Curating a Farm at P.S.1

Public Farm 1, designed by WORK Architecture Company, is a compelling argument for a new urban environment.

poster for

"Young Architects Program 2008" Exhibition

at MOMA PS1
in the Queens area
This event has ended - (2008-06-22 - 2008-09-22)

In Reviews by Hannah Brehm 2008-08-18 print

Photograph © Hannah Brehm
Against the backdrop of a clacking 7 train and the green glass façade of the Citicorp Building, nearly 100 cardboard circles rise out of the normally sterile concrete courtyard of P.S.1. These elevated tubular structures are filled with peppers, tomatoes, greens and herbs, organized in a descending slope toward a modestly sized irrigation system qua water feature in the center. Dispersed amongst the schoolyard gravel are several additional clusters of circles. Their functions alternate between planters and seating space for garden visitors. In an enclave to the right of the steps, there reside approximately 10 chickens that produce fresh eggs every morning and roam with uncharacteristic freedom, at least by today’s agricultural standards. If this picture conjures a vague caricature of utopia, on the one hand, you are correct, but for all of its chunky geometry and brightly colored structures, P.F.1 (Public Farm 1) is also an incredibly compelling argument for why we might consider a case for saving an urban environment that is quickly dissolving into dystopia.

Like the lofty Russian Constructivists or the renegade builders of the Drop City artists’ community, Amale Andraos and Dan Wood of the firm WORK Architectural Company (WORKac) have given visitors room to hope that there could indeed be a better future to come. It may seem credulous and nostalgic to revive this theme as an architect (or a writer, for that matter), but perhaps P.F.1 can function as a reminder that modernity was not a total failure. From the onset, modernism has always been firmly wed to the project of new vision. Whether it has been articulated in exactly those words or not, it is the concept that drove us through the 20th century and into the 21st. Creating a work of art to facilitate change may not have always been the impetus, but in many cases it was the result. For the purpose of understanding the validity and success of P.F.1, two of the most important historical precedents can be found at seemingly disparate poles.

Photograph © Hannah Brehm

Though they fell into the service of an oppressive state, the Russian Constructivists conceived and executed multifaceted machines and structures designed to facilitate the needs of an egalitarian and industrial future. This is not to say that P.F.1 demonstrates any indication of agitprop, worker’s rights, or shiny, angular, metallic fantasies. It does, however, hold on to the idea of the multipurpose structure engineered for productivity. Where WORKac eschews the aesthetic of the Constructivists, it embraces another utopian project: the 1960s Colorado collective, Drop City. Through the use of recycled materials, and the aim of self-sustainability, P.F.1 has taken root in the proverbial concrete jungle, a metaphorical wilderness inhabited by an ever-growing number of people who have raised their voices and votes to protest against the destructive forces of industrial agriculture. Much like the inhabitants of Drop City dreamed of a minimally invasive human footprint and a free and open community, P.F.1 provides a new platform upon which this dream may be realized.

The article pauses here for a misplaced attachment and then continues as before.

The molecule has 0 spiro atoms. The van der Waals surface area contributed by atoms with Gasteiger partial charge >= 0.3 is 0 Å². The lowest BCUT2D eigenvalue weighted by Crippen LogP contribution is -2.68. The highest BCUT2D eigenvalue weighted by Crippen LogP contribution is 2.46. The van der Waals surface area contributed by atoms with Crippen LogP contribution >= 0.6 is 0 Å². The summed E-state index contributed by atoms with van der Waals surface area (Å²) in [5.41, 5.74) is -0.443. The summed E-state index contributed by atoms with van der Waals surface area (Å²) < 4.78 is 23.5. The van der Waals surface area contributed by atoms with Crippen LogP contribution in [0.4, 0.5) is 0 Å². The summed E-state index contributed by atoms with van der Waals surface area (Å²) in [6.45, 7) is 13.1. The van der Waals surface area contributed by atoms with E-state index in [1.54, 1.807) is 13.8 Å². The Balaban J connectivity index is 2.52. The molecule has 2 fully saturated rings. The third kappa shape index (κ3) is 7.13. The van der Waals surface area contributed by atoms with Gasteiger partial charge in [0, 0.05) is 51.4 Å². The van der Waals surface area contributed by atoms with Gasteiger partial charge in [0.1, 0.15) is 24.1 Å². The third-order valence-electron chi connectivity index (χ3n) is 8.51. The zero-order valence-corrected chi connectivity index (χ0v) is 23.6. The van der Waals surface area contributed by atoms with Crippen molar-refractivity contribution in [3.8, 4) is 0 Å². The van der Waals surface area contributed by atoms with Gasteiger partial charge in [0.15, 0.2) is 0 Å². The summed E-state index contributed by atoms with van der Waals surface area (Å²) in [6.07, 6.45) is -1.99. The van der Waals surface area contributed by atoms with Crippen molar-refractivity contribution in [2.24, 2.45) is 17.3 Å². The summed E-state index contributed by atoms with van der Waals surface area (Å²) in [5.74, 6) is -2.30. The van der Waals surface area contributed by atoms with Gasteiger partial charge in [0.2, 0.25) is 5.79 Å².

Photograph © Hannah Brehm

The resulting urban farm is simpler and less ideological, yet further realized than Vladmir Tatlin’s Monument to the Third International. It is equally as resourceful as the makeshift dodecahedron yurts of Drop City, perhaps creating an ideal amalgam of these two historical precedents. The project is also based on Rem Koolhaas’s manifesto of urban hybridity, Delirious New York, and though it has now arrived once more into the forefront of public concern thirty years and one devastating food crisis later, this theory serves as the basis for P.F.1’s timely and potent blend of the old avant-garde spirit with the growing rhetoric of sustainability.

WORKac’s P.F.1 is the bridge between the aforementioned distant poles of history and culture. It has demonstrated that completely recyclable, public ecosystems are an entirely viable, not to mention vital, element of cultivating a new, less exploitative future. Rather than capitulating to institutionalization and a destructive ecological regime, P.F.1 has risen from the dirt of Long Island City to take root in a schoolyard where the possibility of a new future is still alive.

Hannah Brehm

Hannah Brehm. Hannah is a recovering academic. She spent three years on the west coast at the University of California, Davis, the University of British Columbia, and the Emily Carr Institute of Art and Design, immersing herself in the history of art. She now resides in Brooklyn, and currently works as a researcher for rare and collectible art and design books. But when she returns home every day she wonders how she can reconcile this with the poster of Lenin that hangs on the wall beside her desk. Her highest aspirations are to be a writer and a thinker, and to never lose hope that ideas are the most valuable currency. » See other writings

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